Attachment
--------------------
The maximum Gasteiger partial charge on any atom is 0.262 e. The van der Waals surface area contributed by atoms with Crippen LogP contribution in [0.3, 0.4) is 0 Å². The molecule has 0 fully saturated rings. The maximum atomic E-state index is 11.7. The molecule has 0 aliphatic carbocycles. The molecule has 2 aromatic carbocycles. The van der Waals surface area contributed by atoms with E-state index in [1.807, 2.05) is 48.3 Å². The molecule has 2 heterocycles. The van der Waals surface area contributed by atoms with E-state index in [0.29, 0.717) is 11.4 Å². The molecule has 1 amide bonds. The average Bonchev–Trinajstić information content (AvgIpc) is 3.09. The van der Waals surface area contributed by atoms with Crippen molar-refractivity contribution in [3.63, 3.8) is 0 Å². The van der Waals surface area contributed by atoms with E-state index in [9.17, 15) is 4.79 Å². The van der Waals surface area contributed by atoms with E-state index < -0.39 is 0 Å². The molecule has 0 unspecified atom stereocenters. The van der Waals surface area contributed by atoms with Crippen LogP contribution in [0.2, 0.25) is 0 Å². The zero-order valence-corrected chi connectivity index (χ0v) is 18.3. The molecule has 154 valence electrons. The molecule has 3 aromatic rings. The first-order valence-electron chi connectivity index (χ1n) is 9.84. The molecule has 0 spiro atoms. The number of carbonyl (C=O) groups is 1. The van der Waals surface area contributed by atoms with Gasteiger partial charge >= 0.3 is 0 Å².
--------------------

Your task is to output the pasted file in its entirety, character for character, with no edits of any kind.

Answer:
The maximum Gasteiger partial charge on any atom is 0.262 e. The van der Waals surface area contributed by atoms with Crippen LogP contribution in [0.3, 0.4) is 0 Å². The molecule has 0 fully saturated rings. The maximum atomic E-state index is 11.7. The molecule has 0 aliphatic carbocycles. The molecule has 2 aromatic carbocycles. The van der Waals surface area contributed by atoms with E-state index in [1.807, 2.05) is 48.3 Å². The molecule has 2 heterocycles. The van der Waals surface area contributed by atoms with E-state index in [0.29, 0.717) is 11.4 Å². The molecule has 1 amide bonds. The average Bonchev–Trinajstić information content (AvgIpc) is 3.09. The van der Waals surface area contributed by atoms with Crippen molar-refractivity contribution in [3.63, 3.8) is 0 Å². The van der Waals surface area contributed by atoms with E-state index in [9.17, 15) is 4.79 Å². The van der Waals surface area contributed by atoms with E-state index < -0.39 is 0 Å². The molecule has 0 unspecified atom stereocenters. The van der Waals surface area contributed by atoms with Crippen LogP contribution in [0.2, 0.25) is 0 Å². The zero-order valence-corrected chi connectivity index (χ0v) is 18.3. The molecule has 154 valence electrons. The molecule has 3 aromatic rings. The first-order valence-electron chi connectivity index (χ1n) is 9.84. The molecule has 0 spiro atoms. The number of carbonyl (C=O) groups is 1. The van der Waals surface area contributed by atoms with Gasteiger partial charge >= 0.3 is 0 Å².